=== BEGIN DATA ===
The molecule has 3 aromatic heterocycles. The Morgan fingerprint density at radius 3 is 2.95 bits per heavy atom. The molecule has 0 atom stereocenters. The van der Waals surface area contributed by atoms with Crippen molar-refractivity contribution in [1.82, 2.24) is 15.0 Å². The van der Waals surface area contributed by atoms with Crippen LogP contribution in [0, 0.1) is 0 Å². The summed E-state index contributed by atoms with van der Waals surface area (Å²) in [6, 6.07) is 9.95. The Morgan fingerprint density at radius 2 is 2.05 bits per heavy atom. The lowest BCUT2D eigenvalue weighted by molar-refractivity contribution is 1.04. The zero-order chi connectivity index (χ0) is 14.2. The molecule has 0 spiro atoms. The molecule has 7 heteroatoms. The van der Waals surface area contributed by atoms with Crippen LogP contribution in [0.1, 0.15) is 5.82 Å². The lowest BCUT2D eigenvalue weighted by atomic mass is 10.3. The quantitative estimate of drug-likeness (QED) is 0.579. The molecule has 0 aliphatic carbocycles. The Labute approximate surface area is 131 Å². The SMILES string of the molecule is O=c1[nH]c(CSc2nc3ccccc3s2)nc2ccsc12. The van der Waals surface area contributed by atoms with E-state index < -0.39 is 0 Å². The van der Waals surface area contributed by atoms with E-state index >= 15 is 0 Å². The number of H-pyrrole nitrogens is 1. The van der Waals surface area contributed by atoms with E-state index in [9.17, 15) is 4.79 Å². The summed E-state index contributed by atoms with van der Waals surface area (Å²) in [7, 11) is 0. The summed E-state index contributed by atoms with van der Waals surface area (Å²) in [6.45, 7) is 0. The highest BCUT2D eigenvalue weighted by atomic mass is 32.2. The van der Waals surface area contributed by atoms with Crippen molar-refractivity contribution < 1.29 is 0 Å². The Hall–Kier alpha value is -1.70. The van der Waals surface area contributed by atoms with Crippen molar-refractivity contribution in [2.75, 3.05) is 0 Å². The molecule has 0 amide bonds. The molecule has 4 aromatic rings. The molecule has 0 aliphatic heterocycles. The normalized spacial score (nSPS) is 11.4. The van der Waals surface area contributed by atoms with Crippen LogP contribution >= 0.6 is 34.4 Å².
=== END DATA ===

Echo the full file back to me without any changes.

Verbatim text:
The molecule has 3 aromatic heterocycles. The Morgan fingerprint density at radius 3 is 2.95 bits per heavy atom. The molecule has 0 atom stereocenters. The van der Waals surface area contributed by atoms with Crippen molar-refractivity contribution in [1.82, 2.24) is 15.0 Å². The van der Waals surface area contributed by atoms with Crippen LogP contribution in [0, 0.1) is 0 Å². The summed E-state index contributed by atoms with van der Waals surface area (Å²) in [6, 6.07) is 9.95. The Morgan fingerprint density at radius 2 is 2.05 bits per heavy atom. The lowest BCUT2D eigenvalue weighted by molar-refractivity contribution is 1.04. The zero-order chi connectivity index (χ0) is 14.2. The molecule has 0 spiro atoms. The molecule has 7 heteroatoms. The van der Waals surface area contributed by atoms with Crippen LogP contribution in [0.1, 0.15) is 5.82 Å². The lowest BCUT2D eigenvalue weighted by atomic mass is 10.3. The quantitative estimate of drug-likeness (QED) is 0.579. The molecule has 0 aliphatic carbocycles. The Labute approximate surface area is 131 Å². The SMILES string of the molecule is O=c1[nH]c(CSc2nc3ccccc3s2)nc2ccsc12. The van der Waals surface area contributed by atoms with E-state index < -0.39 is 0 Å². The van der Waals surface area contributed by atoms with E-state index >= 15 is 0 Å². The number of H-pyrrole nitrogens is 1. The van der Waals surface area contributed by atoms with E-state index in [9.17, 15) is 4.79 Å². The summed E-state index contributed by atoms with van der Waals surface area (Å²) in [7, 11) is 0. The summed E-state index contributed by atoms with van der Waals surface area (Å²) in [6.45, 7) is 0. The highest BCUT2D eigenvalue weighted by atomic mass is 32.2. The van der Waals surface area contributed by atoms with Crippen molar-refractivity contribution < 1.29 is 0 Å². The Hall–Kier alpha value is -1.70. The van der Waals surface area contributed by atoms with Crippen molar-refractivity contribution in [2.75, 3.05) is 0 Å². The molecule has 0 amide bonds. The molecule has 4 aromatic rings. The molecule has 0 aliphatic heterocycles. The normalized spacial score (nSPS) is 11.4. The van der Waals surface area contributed by atoms with Crippen LogP contribution >= 0.6 is 34.4 Å².